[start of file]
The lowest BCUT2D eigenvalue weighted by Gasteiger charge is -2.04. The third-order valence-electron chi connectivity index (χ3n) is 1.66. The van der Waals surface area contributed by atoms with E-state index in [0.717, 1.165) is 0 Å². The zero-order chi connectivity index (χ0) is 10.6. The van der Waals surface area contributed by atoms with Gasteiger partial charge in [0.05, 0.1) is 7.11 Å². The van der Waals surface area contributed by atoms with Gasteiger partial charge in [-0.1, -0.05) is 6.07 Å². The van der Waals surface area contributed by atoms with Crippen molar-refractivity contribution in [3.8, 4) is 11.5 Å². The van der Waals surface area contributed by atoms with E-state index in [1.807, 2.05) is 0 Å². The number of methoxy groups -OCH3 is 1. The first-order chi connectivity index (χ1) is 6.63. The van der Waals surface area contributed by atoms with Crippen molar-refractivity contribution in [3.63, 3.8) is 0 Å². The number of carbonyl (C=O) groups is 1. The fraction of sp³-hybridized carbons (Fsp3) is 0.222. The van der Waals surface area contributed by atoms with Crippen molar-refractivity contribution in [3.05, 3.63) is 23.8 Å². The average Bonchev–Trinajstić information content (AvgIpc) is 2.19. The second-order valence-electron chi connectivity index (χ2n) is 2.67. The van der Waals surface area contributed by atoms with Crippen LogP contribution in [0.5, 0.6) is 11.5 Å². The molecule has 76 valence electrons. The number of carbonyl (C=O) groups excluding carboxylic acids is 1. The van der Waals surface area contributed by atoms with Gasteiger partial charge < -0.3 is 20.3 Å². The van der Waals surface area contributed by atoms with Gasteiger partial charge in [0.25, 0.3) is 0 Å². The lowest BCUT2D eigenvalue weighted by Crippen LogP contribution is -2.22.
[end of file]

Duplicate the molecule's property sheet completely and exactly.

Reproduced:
The lowest BCUT2D eigenvalue weighted by Gasteiger charge is -2.04. The third-order valence-electron chi connectivity index (χ3n) is 1.66. The van der Waals surface area contributed by atoms with E-state index in [0.717, 1.165) is 0 Å². The zero-order chi connectivity index (χ0) is 10.6. The van der Waals surface area contributed by atoms with Gasteiger partial charge in [0.05, 0.1) is 7.11 Å². The van der Waals surface area contributed by atoms with Gasteiger partial charge in [-0.1, -0.05) is 6.07 Å². The van der Waals surface area contributed by atoms with Crippen molar-refractivity contribution in [3.8, 4) is 11.5 Å². The van der Waals surface area contributed by atoms with E-state index in [1.807, 2.05) is 0 Å². The number of methoxy groups -OCH3 is 1. The first-order chi connectivity index (χ1) is 6.63. The van der Waals surface area contributed by atoms with Crippen molar-refractivity contribution in [3.63, 3.8) is 0 Å². The number of carbonyl (C=O) groups is 1. The fraction of sp³-hybridized carbons (Fsp3) is 0.222. The van der Waals surface area contributed by atoms with Crippen molar-refractivity contribution in [3.05, 3.63) is 23.8 Å². The average Bonchev–Trinajstić information content (AvgIpc) is 2.19. The second-order valence-electron chi connectivity index (χ2n) is 2.67. The van der Waals surface area contributed by atoms with Crippen LogP contribution in [0.5, 0.6) is 11.5 Å². The molecule has 76 valence electrons. The number of carbonyl (C=O) groups excluding carboxylic acids is 1. The van der Waals surface area contributed by atoms with Gasteiger partial charge < -0.3 is 20.3 Å². The van der Waals surface area contributed by atoms with Gasteiger partial charge in [0.25, 0.3) is 0 Å². The lowest BCUT2D eigenvalue weighted by Crippen LogP contribution is -2.22.